On Not Asking Permission
Recently I was at the RIC Highland Conference in Inverness. During the course of the day there were some wonderful, moving, even odd contributions and discussions but one small incident keeps popping up in my mind. I’m not sure exactly what the context was but we were in the main hall and people were discussing a leaflet drop in a village in the Black Isle. This went on for a moment or two and the organisers ended by saying that if that is something that people want to do then it is over to them to do it.
There was a subtle power shift involved in the conversation. The young activist had started asking for resources, leaflets, info packs, support – and most importantly, permission. Permission from those organising RIC at a national level to do the leafleting. Permission from those in ‘authority’ to act. By the end of the conversation, the penny dropped. He realised that he didn’t need permission. He had as much right to instigate, plan, organise and act as anyone else in that room. As anyone else anywhere.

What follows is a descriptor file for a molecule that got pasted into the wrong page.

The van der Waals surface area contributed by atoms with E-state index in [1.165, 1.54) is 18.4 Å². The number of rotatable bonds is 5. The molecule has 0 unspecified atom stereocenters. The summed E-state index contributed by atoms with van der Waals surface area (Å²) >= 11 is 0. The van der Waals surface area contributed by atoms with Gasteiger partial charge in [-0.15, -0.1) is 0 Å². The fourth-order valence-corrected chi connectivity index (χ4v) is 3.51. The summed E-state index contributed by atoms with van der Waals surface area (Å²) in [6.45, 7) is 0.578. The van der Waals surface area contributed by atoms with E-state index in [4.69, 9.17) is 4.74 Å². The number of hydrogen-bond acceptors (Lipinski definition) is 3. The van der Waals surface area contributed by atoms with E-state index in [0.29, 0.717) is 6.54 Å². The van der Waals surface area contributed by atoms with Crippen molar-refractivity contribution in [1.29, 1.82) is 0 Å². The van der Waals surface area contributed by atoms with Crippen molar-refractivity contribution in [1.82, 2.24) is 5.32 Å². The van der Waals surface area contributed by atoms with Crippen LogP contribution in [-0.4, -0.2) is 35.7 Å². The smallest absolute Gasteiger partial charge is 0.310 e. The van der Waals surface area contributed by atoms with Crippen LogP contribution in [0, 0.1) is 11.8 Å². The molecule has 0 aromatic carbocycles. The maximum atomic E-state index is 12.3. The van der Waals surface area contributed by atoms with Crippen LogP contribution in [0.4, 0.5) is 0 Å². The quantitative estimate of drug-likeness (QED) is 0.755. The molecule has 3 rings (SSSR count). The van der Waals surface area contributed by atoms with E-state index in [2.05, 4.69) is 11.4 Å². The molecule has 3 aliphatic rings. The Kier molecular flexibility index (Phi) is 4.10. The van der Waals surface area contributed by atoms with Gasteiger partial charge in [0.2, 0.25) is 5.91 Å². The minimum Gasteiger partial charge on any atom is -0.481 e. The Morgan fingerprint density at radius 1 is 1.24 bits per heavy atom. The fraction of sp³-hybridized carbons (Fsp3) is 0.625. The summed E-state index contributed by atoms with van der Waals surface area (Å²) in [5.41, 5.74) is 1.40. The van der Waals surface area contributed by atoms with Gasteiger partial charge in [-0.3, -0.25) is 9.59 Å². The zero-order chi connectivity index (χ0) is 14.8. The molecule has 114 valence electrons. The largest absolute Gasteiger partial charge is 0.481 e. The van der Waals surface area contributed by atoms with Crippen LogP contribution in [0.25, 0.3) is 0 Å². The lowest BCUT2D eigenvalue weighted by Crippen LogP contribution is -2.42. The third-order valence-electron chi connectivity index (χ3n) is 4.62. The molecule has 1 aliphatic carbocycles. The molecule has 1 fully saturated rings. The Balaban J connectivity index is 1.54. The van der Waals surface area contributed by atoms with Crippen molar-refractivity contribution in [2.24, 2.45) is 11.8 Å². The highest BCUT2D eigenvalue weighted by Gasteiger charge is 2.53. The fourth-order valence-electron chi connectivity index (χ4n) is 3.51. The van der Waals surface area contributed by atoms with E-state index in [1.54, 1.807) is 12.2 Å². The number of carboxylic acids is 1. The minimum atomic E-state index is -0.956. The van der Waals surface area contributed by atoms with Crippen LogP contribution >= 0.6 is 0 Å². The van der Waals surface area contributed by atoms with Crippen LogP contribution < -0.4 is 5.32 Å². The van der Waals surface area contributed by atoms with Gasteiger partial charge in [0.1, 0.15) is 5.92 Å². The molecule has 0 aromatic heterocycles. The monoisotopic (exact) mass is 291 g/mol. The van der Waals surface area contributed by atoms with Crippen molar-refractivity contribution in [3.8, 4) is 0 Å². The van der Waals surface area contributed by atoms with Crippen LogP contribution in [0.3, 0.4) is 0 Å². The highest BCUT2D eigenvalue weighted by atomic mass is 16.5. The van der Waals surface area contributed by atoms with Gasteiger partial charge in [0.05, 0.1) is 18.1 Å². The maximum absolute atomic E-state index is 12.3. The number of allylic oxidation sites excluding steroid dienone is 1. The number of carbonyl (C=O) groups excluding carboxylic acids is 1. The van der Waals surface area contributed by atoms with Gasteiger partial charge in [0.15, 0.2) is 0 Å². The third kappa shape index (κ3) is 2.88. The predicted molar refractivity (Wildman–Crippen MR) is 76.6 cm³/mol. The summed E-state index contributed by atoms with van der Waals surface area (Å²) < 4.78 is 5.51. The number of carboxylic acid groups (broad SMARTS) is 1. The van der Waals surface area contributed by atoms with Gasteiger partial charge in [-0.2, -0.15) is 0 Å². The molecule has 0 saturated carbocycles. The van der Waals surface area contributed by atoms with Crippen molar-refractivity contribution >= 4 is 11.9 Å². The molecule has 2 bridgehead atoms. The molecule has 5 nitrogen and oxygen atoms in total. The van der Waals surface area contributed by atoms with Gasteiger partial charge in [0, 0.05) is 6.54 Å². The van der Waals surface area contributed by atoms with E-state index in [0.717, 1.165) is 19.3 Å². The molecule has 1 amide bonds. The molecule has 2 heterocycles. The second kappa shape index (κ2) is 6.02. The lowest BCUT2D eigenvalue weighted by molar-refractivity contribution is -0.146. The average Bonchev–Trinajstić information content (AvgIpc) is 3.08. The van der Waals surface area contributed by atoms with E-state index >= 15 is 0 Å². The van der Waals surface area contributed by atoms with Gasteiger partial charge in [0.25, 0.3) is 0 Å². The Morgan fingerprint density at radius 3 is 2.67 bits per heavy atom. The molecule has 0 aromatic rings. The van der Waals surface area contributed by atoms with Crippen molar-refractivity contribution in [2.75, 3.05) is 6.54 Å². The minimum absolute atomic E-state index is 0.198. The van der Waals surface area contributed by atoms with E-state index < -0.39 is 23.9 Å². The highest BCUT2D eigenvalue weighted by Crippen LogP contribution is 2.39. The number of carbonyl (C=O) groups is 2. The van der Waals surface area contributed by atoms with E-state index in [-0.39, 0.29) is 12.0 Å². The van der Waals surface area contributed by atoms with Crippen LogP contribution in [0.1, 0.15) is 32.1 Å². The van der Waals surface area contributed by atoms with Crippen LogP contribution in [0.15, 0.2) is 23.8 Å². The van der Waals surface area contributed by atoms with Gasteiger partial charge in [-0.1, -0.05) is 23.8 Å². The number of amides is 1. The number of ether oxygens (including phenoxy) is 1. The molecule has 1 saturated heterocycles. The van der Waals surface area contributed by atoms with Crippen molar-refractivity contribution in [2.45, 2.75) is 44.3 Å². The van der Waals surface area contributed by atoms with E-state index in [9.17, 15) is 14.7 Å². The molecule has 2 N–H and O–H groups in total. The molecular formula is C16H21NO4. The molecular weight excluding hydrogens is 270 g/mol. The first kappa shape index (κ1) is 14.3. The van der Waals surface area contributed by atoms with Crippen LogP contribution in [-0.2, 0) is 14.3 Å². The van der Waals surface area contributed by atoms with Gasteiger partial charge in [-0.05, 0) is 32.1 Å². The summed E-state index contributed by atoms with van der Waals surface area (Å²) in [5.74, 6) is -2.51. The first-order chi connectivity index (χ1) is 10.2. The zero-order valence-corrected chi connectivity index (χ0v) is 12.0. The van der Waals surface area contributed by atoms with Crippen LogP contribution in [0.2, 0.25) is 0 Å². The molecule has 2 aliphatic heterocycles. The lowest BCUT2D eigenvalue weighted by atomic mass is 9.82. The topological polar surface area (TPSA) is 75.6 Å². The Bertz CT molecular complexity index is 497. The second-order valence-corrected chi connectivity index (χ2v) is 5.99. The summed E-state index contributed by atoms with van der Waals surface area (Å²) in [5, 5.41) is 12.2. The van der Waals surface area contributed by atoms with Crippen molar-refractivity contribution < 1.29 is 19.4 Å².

I can relate to the question he asked. I was there. In the months after the Radical Independence Conference in November 2012, I phoned and e-mailed Glasgow numerous times before I realised. I was in charge just as much as anyone else. I didnae need permission!
So I stopped asking and started doing. I called an initial meeting and started the Aberdeen branch. This experience is happening to hundreds, even thousands of people all across Scotland as a result of this referendum campaign. Not just people in RIC: in YES, National Collective, Women for Independence, Labour for Independence, Business for Scotland – all across the spectrum.
People know they no longer need to ask permission. Thousands of people across Scotland are now far more experienced at organising and campaigning than they ever were before. They don’t need a man in a suit from one of the usual suspect parties to tell them it’s ok to act. This is cross-generational, grassroots politics as it should be – and it’s inspiring.
Whatever the outcome in September, this campaign will have changed the political map of Scotland forever.